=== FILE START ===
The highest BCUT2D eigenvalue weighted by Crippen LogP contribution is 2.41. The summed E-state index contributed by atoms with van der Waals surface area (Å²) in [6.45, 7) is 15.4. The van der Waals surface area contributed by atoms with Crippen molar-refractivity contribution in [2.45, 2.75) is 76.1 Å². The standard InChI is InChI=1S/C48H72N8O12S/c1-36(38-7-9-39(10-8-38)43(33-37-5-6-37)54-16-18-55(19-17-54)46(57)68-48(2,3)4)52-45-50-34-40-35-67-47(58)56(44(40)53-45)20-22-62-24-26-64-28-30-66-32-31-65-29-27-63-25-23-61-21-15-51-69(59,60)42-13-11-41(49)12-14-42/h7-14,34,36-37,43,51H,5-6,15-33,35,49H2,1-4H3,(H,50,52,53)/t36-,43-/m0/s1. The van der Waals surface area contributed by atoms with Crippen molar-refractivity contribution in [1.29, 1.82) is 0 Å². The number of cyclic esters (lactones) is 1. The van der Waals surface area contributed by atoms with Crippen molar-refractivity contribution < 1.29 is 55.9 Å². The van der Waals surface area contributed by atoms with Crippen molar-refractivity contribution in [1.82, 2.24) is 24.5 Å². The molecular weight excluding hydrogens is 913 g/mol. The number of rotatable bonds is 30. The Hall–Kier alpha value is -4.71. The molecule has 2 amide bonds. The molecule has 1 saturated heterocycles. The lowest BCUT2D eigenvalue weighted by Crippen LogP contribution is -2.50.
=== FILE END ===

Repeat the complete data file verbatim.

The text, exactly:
The highest BCUT2D eigenvalue weighted by Crippen LogP contribution is 2.41. The summed E-state index contributed by atoms with van der Waals surface area (Å²) in [6.45, 7) is 15.4. The van der Waals surface area contributed by atoms with Crippen molar-refractivity contribution in [2.45, 2.75) is 76.1 Å². The standard InChI is InChI=1S/C48H72N8O12S/c1-36(38-7-9-39(10-8-38)43(33-37-5-6-37)54-16-18-55(19-17-54)46(57)68-48(2,3)4)52-45-50-34-40-35-67-47(58)56(44(40)53-45)20-22-62-24-26-64-28-30-66-32-31-65-29-27-63-25-23-61-21-15-51-69(59,60)42-13-11-41(49)12-14-42/h7-14,34,36-37,43,51H,5-6,15-33,35,49H2,1-4H3,(H,50,52,53)/t36-,43-/m0/s1. The van der Waals surface area contributed by atoms with Crippen molar-refractivity contribution in [1.29, 1.82) is 0 Å². The number of cyclic esters (lactones) is 1. The van der Waals surface area contributed by atoms with Crippen molar-refractivity contribution < 1.29 is 55.9 Å². The van der Waals surface area contributed by atoms with Crippen molar-refractivity contribution in [1.82, 2.24) is 24.5 Å². The molecular weight excluding hydrogens is 913 g/mol. The number of rotatable bonds is 30. The Hall–Kier alpha value is -4.71. The molecule has 2 amide bonds. The molecule has 1 saturated heterocycles. The lowest BCUT2D eigenvalue weighted by Crippen LogP contribution is -2.50.